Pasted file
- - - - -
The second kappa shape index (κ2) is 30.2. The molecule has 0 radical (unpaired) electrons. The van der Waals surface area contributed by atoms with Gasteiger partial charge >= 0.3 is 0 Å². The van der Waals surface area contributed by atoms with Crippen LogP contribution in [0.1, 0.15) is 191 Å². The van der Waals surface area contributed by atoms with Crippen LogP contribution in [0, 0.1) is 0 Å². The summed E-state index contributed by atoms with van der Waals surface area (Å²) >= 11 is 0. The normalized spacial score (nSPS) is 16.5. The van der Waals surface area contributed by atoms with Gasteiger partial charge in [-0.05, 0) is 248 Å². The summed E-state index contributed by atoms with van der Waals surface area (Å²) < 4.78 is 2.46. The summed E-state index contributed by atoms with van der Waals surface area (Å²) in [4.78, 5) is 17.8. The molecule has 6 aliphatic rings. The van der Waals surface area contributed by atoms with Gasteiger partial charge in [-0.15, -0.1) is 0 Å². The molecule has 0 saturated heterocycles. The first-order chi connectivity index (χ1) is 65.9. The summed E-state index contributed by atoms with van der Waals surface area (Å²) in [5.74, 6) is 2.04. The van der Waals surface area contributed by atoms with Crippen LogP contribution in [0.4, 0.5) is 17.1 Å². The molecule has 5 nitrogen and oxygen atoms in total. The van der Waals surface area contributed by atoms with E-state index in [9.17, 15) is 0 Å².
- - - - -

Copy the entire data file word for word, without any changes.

The second kappa shape index (κ2) is 30.2. The molecule has 0 radical (unpaired) electrons. The van der Waals surface area contributed by atoms with Gasteiger partial charge >= 0.3 is 0 Å². The van der Waals surface area contributed by atoms with Crippen LogP contribution in [0.1, 0.15) is 191 Å². The van der Waals surface area contributed by atoms with Crippen LogP contribution in [0, 0.1) is 0 Å². The summed E-state index contributed by atoms with van der Waals surface area (Å²) >= 11 is 0. The normalized spacial score (nSPS) is 16.5. The van der Waals surface area contributed by atoms with Gasteiger partial charge in [-0.05, 0) is 248 Å². The summed E-state index contributed by atoms with van der Waals surface area (Å²) < 4.78 is 2.46. The summed E-state index contributed by atoms with van der Waals surface area (Å²) in [4.78, 5) is 17.8. The molecule has 6 aliphatic rings. The van der Waals surface area contributed by atoms with Gasteiger partial charge in [-0.15, -0.1) is 0 Å². The molecule has 0 saturated heterocycles. The first-order chi connectivity index (χ1) is 65.9. The summed E-state index contributed by atoms with van der Waals surface area (Å²) in [5.74, 6) is 2.04. The van der Waals surface area contributed by atoms with Crippen LogP contribution in [0.4, 0.5) is 17.1 Å². The molecule has 5 nitrogen and oxygen atoms in total. The van der Waals surface area contributed by atoms with E-state index in [9.17, 15) is 0 Å².